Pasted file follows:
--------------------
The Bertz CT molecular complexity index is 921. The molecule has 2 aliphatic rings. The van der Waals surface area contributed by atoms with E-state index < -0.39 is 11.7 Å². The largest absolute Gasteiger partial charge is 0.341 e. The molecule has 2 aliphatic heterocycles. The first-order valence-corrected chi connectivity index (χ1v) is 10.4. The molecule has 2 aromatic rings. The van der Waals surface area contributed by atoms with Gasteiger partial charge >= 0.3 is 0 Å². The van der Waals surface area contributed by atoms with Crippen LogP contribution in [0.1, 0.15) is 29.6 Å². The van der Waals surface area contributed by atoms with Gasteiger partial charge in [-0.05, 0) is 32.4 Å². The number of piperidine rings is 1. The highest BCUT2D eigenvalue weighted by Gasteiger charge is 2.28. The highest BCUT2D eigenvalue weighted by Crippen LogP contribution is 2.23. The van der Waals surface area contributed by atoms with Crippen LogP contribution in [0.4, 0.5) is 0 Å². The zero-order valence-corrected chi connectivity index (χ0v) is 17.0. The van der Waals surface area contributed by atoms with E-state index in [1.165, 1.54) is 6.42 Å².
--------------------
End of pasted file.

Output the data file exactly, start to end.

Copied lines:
The Bertz CT molecular complexity index is 921. The molecule has 2 aliphatic rings. The van der Waals surface area contributed by atoms with E-state index < -0.39 is 11.7 Å². The largest absolute Gasteiger partial charge is 0.341 e. The molecule has 2 aliphatic heterocycles. The first-order valence-corrected chi connectivity index (χ1v) is 10.4. The molecule has 2 aromatic rings. The van der Waals surface area contributed by atoms with Gasteiger partial charge >= 0.3 is 0 Å². The van der Waals surface area contributed by atoms with Crippen LogP contribution in [0.1, 0.15) is 29.6 Å². The van der Waals surface area contributed by atoms with Gasteiger partial charge in [-0.05, 0) is 32.4 Å². The number of piperidine rings is 1. The highest BCUT2D eigenvalue weighted by Gasteiger charge is 2.28. The highest BCUT2D eigenvalue weighted by Crippen LogP contribution is 2.23. The van der Waals surface area contributed by atoms with Crippen LogP contribution in [0.4, 0.5) is 0 Å². The zero-order valence-corrected chi connectivity index (χ0v) is 17.0. The van der Waals surface area contributed by atoms with E-state index in [1.165, 1.54) is 6.42 Å².